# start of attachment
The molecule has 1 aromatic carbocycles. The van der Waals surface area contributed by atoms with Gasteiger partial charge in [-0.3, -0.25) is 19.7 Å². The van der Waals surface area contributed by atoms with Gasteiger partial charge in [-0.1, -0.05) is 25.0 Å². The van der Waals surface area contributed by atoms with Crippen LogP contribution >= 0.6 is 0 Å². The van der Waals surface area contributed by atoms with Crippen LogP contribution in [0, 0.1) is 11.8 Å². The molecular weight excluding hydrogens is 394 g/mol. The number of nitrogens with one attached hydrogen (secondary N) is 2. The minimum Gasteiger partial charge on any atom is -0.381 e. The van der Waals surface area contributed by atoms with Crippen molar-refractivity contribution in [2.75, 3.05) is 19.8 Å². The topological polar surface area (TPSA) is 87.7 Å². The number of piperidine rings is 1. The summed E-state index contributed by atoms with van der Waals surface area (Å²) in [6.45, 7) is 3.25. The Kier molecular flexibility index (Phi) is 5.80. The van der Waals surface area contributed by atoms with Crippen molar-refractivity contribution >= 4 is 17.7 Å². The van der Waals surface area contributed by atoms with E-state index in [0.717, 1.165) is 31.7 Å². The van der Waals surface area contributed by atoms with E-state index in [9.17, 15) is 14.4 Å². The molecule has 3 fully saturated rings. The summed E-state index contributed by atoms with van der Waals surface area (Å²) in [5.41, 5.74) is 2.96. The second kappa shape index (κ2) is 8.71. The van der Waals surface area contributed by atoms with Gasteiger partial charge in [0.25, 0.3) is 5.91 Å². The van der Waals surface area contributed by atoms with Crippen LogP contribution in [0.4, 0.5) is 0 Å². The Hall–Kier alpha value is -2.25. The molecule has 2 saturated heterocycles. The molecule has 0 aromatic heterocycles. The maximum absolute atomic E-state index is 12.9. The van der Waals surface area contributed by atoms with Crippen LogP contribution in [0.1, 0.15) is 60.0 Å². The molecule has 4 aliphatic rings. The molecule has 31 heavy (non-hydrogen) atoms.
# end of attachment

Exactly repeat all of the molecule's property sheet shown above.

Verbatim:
The molecule has 1 aromatic carbocycles. The van der Waals surface area contributed by atoms with Gasteiger partial charge in [-0.3, -0.25) is 19.7 Å². The van der Waals surface area contributed by atoms with Gasteiger partial charge in [-0.1, -0.05) is 25.0 Å². The van der Waals surface area contributed by atoms with Crippen LogP contribution >= 0.6 is 0 Å². The van der Waals surface area contributed by atoms with Crippen LogP contribution in [0, 0.1) is 11.8 Å². The molecular weight excluding hydrogens is 394 g/mol. The number of nitrogens with one attached hydrogen (secondary N) is 2. The minimum Gasteiger partial charge on any atom is -0.381 e. The van der Waals surface area contributed by atoms with Crippen molar-refractivity contribution in [2.75, 3.05) is 19.8 Å². The topological polar surface area (TPSA) is 87.7 Å². The number of piperidine rings is 1. The summed E-state index contributed by atoms with van der Waals surface area (Å²) in [6.45, 7) is 3.25. The Kier molecular flexibility index (Phi) is 5.80. The van der Waals surface area contributed by atoms with Crippen molar-refractivity contribution >= 4 is 17.7 Å². The van der Waals surface area contributed by atoms with E-state index in [0.717, 1.165) is 31.7 Å². The van der Waals surface area contributed by atoms with E-state index in [9.17, 15) is 14.4 Å². The molecule has 3 fully saturated rings. The summed E-state index contributed by atoms with van der Waals surface area (Å²) in [5.41, 5.74) is 2.96. The second kappa shape index (κ2) is 8.71. The van der Waals surface area contributed by atoms with Gasteiger partial charge in [0.25, 0.3) is 5.91 Å². The van der Waals surface area contributed by atoms with Crippen LogP contribution in [0.4, 0.5) is 0 Å². The Hall–Kier alpha value is -2.25. The molecule has 2 saturated heterocycles. The molecule has 0 aromatic heterocycles. The maximum absolute atomic E-state index is 12.9. The van der Waals surface area contributed by atoms with Crippen LogP contribution in [0.1, 0.15) is 60.0 Å². The molecule has 4 aliphatic rings. The molecule has 31 heavy (non-hydrogen) atoms.